World Migratory Bird Day
World Migratory Bird Day (WMBD) is a biannual global awareness-raising campaign highlighting the need for the conservation of migratory birds and their habitats. Every year, on the second Saturday in May and October, dedicated people and organizations around the world celebrate World Migratory Bird Day by arranging activities such as bird festivals, education programmes, exhibitions and bird-watching excursions. Event organizers are encouraged to register their events at the WMBD website. In this way, individual events can be shared with others around the world and help inspire other people and organizations to get involved.
History of World Migratory Bird Day
World Migratory Bird Day was initiated in 2006 by the Secretariat of the Agreement on the Conservation of African-Eurasian Migratory Waterbirds (AEWA) in collaboration with the Secretariat of the Convention on the Conservation of Migratory Species of Wild Animals (CMS). Since then, WMBD has been celebrated annually and has been growing in popularity with more countries, organizations and people joining the campaign every year.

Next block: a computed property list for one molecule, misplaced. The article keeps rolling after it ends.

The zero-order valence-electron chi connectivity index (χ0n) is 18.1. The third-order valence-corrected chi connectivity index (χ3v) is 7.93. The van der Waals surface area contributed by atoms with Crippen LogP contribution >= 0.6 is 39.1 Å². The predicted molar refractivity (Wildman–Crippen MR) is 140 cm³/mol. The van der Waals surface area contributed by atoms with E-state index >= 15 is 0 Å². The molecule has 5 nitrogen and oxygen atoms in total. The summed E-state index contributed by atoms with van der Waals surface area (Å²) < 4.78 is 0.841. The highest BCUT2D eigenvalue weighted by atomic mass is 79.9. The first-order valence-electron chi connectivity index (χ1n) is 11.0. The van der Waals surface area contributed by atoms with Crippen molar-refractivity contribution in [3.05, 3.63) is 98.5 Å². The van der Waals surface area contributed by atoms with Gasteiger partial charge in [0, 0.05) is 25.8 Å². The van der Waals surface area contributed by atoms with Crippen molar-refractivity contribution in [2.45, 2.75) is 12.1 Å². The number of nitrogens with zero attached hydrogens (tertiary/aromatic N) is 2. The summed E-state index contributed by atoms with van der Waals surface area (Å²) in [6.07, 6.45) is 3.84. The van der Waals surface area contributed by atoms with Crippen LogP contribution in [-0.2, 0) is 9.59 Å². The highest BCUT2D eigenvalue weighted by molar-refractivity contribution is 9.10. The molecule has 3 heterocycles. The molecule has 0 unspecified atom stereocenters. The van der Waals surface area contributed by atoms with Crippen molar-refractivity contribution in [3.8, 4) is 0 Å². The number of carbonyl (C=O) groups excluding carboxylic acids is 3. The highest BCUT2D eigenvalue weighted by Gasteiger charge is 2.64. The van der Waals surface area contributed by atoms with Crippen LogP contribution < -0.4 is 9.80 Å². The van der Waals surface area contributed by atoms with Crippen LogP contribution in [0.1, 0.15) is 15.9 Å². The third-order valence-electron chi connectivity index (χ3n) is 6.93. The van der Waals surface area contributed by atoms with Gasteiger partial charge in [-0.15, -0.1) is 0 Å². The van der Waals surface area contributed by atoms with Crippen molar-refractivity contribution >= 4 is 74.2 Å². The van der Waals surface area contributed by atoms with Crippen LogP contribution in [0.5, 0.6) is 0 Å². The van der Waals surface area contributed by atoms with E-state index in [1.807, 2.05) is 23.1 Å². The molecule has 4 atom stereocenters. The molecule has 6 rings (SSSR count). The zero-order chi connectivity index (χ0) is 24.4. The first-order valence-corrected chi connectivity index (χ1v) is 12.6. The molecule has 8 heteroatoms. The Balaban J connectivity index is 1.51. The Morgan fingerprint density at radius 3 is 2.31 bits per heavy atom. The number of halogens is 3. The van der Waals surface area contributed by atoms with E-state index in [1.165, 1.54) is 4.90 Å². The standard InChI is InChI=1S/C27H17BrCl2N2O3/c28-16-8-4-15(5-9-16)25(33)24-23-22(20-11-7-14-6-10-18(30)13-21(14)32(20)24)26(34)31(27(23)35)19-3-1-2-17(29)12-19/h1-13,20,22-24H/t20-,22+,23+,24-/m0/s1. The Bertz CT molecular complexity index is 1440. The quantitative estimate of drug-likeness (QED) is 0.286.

On 26 October 2017 in the margins of the CMS COP12 in Manila, Environment for the Americas (EFTA), CMS and AEWA announced an innovative partnership uniting two of the world’s largest bird education campaigns – International Migratory Bird Day (IMBD) and WMBD. From 2018 onwards, the new joint campaign adopted the single name of "World Migratory Bird Day" and is celebrated twice a year, on the second Saturday in May and in October, making it possible to organize events in countries around the world at peak times of bird migration.
For further information, please visit the website: www.worldmigratorybirdday.org
World Migratory Bird Day 2022
Light Pollution is the focus of the World Migratory Bird Day 2022 campaign.
Artificial light is increasing globally by at least 2 per cent per year and it is known to adversely affect many bird species. Light pollution is a significant threat to migratory birds, causing disorientation when they fly at night, leading to collisions with buildings, perturbing their internal clocks, or interfering with their ability to undertake long-distance migrations.
Solutions to light pollution are readily available. For instance, more and more cities in the world are taking measures to dim building lights during migration phases in spring and autumn. Best practice guidelines are also being developed under the Convention on Migratory Species to address this growing issue and ensure that action is taken globally to help birds migrate safely.
For more information on WMBD 2022, please visit: https://www.worldmigratorybirdday.org/